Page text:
Come on. Grab some nuts.

Come on, let's go.

Oh, come on, Charlie. You
can move faster than that.

- Old lady Charlie.
- Old lady Charlie.

Hey. BOY 2: Come on, Charlie.

- Come on, move. BOY
1: Old Charlie's about

the bravest dang Injun
in the whole Paiute tribe.

Leastwise, he's the fastest
runner in the whole territory.

Old lady Charlie.

Old lady Charlie.

Old lady Charlie.

- Old lady Charlie.
- Charlie!

- Angela, you come back here!
- Stop that. Do you hear me?

- Angela.
- Stop that.

Old lady Charlie.

You stay away from
my friend Charlie.

Will you stop it?
Will you stop it?

You're just coming
along with me, young lady.

Bye, Charlie.

Old lady Charlie.
Old lady Charlie.

- Old lady Charlie.
- All right, you kids, break this up.

Old lady Charlie.

- I told you before, you break it up.
- Old lady Charlie.

- Old lady...
- Shut up!

You kids ought to be
ashamed of yourself,

acting like a
bunch of jackasses.

Now I'm gonna tan me some hides

if you ain't off this street
by the time I count five.

One, two, three, four...

All right, Charlie, they
won't bother you no more.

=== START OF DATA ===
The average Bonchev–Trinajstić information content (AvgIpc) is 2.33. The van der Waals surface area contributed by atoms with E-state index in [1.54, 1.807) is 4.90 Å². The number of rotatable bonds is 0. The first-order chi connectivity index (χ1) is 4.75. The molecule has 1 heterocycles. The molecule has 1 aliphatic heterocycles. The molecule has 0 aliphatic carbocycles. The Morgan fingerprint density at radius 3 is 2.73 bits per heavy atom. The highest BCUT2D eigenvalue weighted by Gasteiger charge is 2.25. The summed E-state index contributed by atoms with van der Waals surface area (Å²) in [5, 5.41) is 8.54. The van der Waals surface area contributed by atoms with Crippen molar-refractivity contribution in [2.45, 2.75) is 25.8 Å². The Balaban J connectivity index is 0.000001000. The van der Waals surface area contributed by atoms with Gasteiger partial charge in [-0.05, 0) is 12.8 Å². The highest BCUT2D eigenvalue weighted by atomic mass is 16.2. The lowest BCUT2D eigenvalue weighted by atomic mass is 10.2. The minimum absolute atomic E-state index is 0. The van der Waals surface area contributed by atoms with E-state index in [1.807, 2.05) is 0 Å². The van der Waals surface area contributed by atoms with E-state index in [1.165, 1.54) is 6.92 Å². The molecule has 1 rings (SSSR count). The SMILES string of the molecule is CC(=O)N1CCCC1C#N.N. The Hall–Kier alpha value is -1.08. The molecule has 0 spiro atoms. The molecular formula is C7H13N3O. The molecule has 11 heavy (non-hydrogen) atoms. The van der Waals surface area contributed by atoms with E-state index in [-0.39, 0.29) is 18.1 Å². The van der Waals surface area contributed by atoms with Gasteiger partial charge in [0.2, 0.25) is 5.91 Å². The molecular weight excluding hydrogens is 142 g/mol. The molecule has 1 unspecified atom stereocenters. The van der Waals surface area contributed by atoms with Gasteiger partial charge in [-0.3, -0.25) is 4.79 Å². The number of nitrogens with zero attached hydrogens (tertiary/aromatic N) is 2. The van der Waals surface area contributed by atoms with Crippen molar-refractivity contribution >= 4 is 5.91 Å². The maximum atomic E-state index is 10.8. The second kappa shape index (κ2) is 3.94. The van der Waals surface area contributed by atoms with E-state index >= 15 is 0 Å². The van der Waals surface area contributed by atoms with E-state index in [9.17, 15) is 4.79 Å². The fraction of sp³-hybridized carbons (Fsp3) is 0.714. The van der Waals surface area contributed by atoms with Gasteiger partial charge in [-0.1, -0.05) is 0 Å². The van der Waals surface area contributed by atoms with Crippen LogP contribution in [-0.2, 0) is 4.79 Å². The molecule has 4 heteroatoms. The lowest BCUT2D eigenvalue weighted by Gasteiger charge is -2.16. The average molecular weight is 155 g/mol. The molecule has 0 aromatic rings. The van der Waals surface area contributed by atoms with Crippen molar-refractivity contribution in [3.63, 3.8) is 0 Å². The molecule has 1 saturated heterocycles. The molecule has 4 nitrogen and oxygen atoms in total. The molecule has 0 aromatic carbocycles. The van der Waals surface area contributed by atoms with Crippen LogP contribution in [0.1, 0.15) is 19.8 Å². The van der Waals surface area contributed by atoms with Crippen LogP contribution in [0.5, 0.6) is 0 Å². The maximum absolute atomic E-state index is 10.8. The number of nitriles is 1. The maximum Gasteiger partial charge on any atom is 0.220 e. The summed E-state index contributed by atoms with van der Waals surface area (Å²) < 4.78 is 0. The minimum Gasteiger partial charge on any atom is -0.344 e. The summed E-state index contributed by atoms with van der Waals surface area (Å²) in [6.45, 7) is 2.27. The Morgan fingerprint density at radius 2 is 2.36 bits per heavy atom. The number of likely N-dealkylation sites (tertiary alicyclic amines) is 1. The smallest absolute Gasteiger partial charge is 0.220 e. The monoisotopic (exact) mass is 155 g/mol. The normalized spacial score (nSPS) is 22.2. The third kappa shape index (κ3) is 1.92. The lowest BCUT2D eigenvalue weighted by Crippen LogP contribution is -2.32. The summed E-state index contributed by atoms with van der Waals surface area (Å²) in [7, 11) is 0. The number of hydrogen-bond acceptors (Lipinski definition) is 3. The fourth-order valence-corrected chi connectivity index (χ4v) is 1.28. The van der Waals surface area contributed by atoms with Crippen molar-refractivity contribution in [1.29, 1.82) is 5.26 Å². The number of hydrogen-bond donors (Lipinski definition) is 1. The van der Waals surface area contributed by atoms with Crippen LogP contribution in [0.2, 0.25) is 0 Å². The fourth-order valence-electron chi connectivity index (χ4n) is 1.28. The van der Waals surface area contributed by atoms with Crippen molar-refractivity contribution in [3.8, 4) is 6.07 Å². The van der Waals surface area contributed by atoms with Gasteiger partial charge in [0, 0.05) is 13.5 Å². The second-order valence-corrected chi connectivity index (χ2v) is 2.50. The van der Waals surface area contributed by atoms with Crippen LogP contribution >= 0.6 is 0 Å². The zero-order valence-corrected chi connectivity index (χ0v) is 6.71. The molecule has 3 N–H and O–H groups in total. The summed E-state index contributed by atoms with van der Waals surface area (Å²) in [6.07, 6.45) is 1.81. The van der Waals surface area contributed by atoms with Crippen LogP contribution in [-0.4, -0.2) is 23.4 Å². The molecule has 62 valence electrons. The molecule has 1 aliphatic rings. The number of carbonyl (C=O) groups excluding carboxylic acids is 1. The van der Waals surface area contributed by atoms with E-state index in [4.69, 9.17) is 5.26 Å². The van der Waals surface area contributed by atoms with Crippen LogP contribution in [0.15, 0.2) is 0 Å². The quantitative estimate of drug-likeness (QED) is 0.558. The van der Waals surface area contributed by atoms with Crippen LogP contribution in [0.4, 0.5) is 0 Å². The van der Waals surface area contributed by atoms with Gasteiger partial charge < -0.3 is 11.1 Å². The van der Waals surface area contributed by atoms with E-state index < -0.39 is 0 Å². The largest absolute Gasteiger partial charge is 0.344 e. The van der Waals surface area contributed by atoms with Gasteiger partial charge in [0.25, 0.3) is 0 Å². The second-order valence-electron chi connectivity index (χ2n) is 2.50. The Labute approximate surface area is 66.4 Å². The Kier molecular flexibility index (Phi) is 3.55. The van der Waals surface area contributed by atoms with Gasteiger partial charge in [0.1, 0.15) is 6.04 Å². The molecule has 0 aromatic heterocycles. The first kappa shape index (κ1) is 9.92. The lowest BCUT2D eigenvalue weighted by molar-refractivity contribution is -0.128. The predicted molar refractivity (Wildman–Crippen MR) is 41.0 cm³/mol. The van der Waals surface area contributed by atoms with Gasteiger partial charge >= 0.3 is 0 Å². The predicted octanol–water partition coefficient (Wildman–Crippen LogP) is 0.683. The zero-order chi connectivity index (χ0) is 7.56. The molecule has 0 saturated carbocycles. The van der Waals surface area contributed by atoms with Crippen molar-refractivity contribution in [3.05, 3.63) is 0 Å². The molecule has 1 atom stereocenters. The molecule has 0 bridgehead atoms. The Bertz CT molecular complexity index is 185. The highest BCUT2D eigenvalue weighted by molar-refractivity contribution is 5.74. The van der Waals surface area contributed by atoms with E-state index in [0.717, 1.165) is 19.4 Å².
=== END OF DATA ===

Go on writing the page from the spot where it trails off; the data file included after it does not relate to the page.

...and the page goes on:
Leastwise, not today.

Taking care of Charlie is
taking up a lot of your time.

Well, maybe so, Adam.
The white man sure is funny.

Now, if an Indian chooses to
fight him, he's a murdering savage.

If he don't, he's a
yellow-livered coward, a squaw.

Kind of hard to
understand, ain't it?

He was judged by
his own people, not us.

Well, it's none of our
business. Still owe you a drink.

No, thanks. I got work to do.

Don't do it, Lem.

You are nothing
but trouble, are you?

Now, you want to go in that
saloon and get a drink, you go on.

Go on. Get your hat and go on.

Adam, like you say, it's
just ain't our problem, is it?

I'll say one thing
for you, Charlie.

You know a good
horse when you see one.

Sure. It's a good horse.

I don't think that's what
Little Joe meant, Charlie,

I think he meant to say

that when you steal
one, you steal a good one.

Charlie no steal horse.

No? What were you
doing? Just exercising him?

Or didn't you see the brand?

Charlie, if you'd wanted a horse,
how come you didn't ask us for it?

- Why did you just take it?
- Charlie not steal horse.

Find horse stuck
in mud, free him.

- I don't see no mud on him now.
- Charlie clean him good.

Then take him to friend Ben
Cartwright, after take reeds to hut.

Are you sure you didn't
have any other plans for him?

No. Charlie tell truth.

Oh, having a meeting?

Found Charlie taking
one of our horses.

- Hello, Charlie.
- Hello, Ben Cartwright.


Does Ben Cartwright believe
Charlie steal horse of friend?

No. He would not believe it.

You make Charlie feel good.

Charlie, I think the boys
made an honest mistake.

Yeah, maybe so.
Just an honest mistake.

Why don't you
boys ride on ahead?

Charlie and I, we've
got a little visiting to do.

Ben Cartwright, you come with
Charlie. I show you mud hole.

No, Charlie, you don't have
to do that. I believe you, heh.

Please, I show you
where horse stuck in mud.


See? Moccasin,
horse, broken reed.